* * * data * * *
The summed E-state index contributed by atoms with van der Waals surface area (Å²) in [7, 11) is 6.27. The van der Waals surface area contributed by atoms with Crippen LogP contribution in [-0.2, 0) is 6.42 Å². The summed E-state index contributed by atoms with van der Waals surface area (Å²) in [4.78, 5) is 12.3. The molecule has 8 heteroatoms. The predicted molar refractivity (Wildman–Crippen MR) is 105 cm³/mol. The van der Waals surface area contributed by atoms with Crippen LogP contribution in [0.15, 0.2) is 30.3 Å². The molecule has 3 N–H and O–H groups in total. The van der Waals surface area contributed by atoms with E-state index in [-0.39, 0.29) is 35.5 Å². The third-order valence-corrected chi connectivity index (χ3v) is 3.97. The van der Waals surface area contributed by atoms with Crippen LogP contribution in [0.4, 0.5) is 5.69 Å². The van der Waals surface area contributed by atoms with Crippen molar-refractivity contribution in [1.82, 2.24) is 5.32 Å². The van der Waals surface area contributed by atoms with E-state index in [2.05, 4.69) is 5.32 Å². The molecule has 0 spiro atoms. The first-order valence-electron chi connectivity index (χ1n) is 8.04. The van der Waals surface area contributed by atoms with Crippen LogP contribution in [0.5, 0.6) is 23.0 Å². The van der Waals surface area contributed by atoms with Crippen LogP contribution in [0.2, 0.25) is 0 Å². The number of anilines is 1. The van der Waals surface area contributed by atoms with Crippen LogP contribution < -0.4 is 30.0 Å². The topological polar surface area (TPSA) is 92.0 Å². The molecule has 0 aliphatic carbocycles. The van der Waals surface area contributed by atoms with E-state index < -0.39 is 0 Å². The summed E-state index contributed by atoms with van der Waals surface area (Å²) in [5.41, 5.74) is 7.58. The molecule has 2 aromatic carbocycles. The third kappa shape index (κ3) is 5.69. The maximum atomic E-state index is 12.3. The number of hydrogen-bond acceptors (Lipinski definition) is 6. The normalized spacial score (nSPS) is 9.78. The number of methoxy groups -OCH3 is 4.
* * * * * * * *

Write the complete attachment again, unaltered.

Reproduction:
The summed E-state index contributed by atoms with van der Waals surface area (Å²) in [7, 11) is 6.27. The van der Waals surface area contributed by atoms with Crippen LogP contribution in [-0.2, 0) is 6.42 Å². The summed E-state index contributed by atoms with van der Waals surface area (Å²) in [4.78, 5) is 12.3. The molecule has 8 heteroatoms. The predicted molar refractivity (Wildman–Crippen MR) is 105 cm³/mol. The van der Waals surface area contributed by atoms with Crippen LogP contribution in [0.15, 0.2) is 30.3 Å². The molecule has 3 N–H and O–H groups in total. The van der Waals surface area contributed by atoms with E-state index in [-0.39, 0.29) is 35.5 Å². The third-order valence-corrected chi connectivity index (χ3v) is 3.97. The van der Waals surface area contributed by atoms with Crippen LogP contribution in [0.4, 0.5) is 5.69 Å². The van der Waals surface area contributed by atoms with Crippen molar-refractivity contribution in [1.82, 2.24) is 5.32 Å². The van der Waals surface area contributed by atoms with E-state index in [2.05, 4.69) is 5.32 Å². The molecule has 0 spiro atoms. The first-order valence-electron chi connectivity index (χ1n) is 8.04. The van der Waals surface area contributed by atoms with Crippen LogP contribution in [0.5, 0.6) is 23.0 Å². The van der Waals surface area contributed by atoms with Crippen LogP contribution in [0.2, 0.25) is 0 Å². The number of anilines is 1. The van der Waals surface area contributed by atoms with Crippen LogP contribution < -0.4 is 30.0 Å². The topological polar surface area (TPSA) is 92.0 Å². The molecule has 0 aliphatic carbocycles. The van der Waals surface area contributed by atoms with E-state index < -0.39 is 0 Å². The summed E-state index contributed by atoms with van der Waals surface area (Å²) in [5.41, 5.74) is 7.58. The molecule has 2 aromatic carbocycles. The third kappa shape index (κ3) is 5.69. The maximum atomic E-state index is 12.3. The number of hydrogen-bond acceptors (Lipinski definition) is 6. The normalized spacial score (nSPS) is 9.78. The number of methoxy groups -OCH3 is 4.